Smile for the Camera: a new cybercrime short story ebook.

2.6 Commands

A command is used to tell LaTeX to do a particular thing at that point in the document. These are the basic forms a command can take:

  1. A Control Word.

    This is a backslash \ followed by letters (A,...,Z,a,...,z). [Commands gobble following space]There can be no non-alphabetical characters in the command, apart from the initial backslash, and the name is always case-sensitive so, for example, \gamma and \Gamma have different meanings. One command that often trips up new users is \LaTeX, which prints the LaTeX logo: LaTeX logo . This command has three captial letters and two lower case letters. If you get the case of any of the letters incorrect, you will get an “undefined control sequence” error.

    There must be no space between the backslash and the start of the command name. Some command names are made up of two or more names joined together, such as \tableofcontents. Make sure you don't insert any spaces in the control word. This will either lead to an error or an unexpected result. For example,

    displays “Appendix” but

    \appendix name
    switches to the appendices and then prints the word “name”.

    Most LaTeX commands have fairly self-explanatory names. (For example, \chapter starts a new chapter and \rightarrow prints an arrow pointing to the right.) However, in most cases, you need to use U.S. spelling (for example, \color rather than \colour).

    This is the most common form of command. Any spaces immediately following a command of this type are ignored, so for example

    \TeX nician

    will produce

    TeXnician (where the TeX logo is written with a dropped E)


    \TeX{} nician

    will produce

    TeX nician (where the TeX logo is written with a dropped E)

    But the following will cause an “undefined control sequence” error:


    There is one command that you must use in every document you create, and that is the \documentclass command. This command must be placed at the very start of your document, and indicates what type of document you are creating. This command is described in more detail later.

  2. A Starred Command

    Some commands have variants that are indicated by an asterisk at the end of the name. For example, \chapter makes a numbered chapter whereas \chapter* is makes an unnumbered chapter. A starred command is the version of the command with the asterisk. (On a UK keyboard the asterisk character is usually located on the same key as the digit 8.)

    This may seem like a different form to a control word, described above. After all, I've just said that a control word can only contain alphabetical characters. However a starred command is actually a control word (such as \chapter) followed by an asterisk. The control word checks to see if the next character is an asterisk. If it is, it performs one action, otherwise it performs another action.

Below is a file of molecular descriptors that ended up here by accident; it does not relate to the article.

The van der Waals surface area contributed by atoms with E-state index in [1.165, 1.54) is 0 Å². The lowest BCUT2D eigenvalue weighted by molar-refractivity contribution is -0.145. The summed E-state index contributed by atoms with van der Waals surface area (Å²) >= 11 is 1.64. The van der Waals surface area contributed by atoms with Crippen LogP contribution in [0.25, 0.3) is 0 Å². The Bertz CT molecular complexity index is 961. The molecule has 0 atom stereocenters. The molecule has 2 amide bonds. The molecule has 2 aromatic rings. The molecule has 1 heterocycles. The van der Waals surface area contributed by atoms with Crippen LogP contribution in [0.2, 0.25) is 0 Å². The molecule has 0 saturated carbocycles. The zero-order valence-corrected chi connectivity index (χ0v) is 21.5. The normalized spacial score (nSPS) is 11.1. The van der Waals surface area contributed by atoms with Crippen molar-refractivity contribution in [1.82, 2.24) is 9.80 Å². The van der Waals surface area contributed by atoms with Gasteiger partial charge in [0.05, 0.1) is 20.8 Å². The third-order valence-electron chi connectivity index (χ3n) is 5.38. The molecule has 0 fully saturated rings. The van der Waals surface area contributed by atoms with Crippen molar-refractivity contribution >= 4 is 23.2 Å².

This type should therefore just come under the previous category, but as you will often hear of “starred commands” it seemed better to have a separate category.

  3. A Control Symbol.

    This is a backslash followed by a single non-alphabetical character. For example \% will print a percent symbol. Spaces are not ignored after this type of command, for example

    17.5\% VAT

    will produce

    It's also possible to have starred forms of control symbols. For example \\ forces a line break. If it's not followed by an asterisk a page break is allowed at that line break, but if it is followed by an asterisk \\* no page break is allowed at that line break. (If a page break is needed, it will be made at the end of the previous line instead.)

  4. Character Sequence.

    Some special sequences of characters combine to form an instruction. For example ffi is the command to produce the ffi ligature, and the sequence of symbols !` is the command to produce the upside down exclamation mark ¡

  5. An Internal Command.

    This is like the first type, a control word, but the @ character appears in the command name (for example \c@section) however internal commands should only be used in class files or packages. The @ symbol takes on a special meaning when a file is included using \documentclass (a class file) or \usepackage (a package).

    For example, in a class file or package \c@section is an internal representation of the section counter, whereas in a .tex file \c@section is interpreted as the command \c (the cedilla accent command) that takes the character @ as its argument, followed by section, which produces the rather odd looking @ with a cedilla section [\@ and @ in macro names].

    Don't be tempted to use internal commands until you have first grasped the basics. You have been warned!

This book is also available as A4 PDF or 12.8cm x 9.6cm PDF or paperback (ISBN 978-1-909440-00-5).

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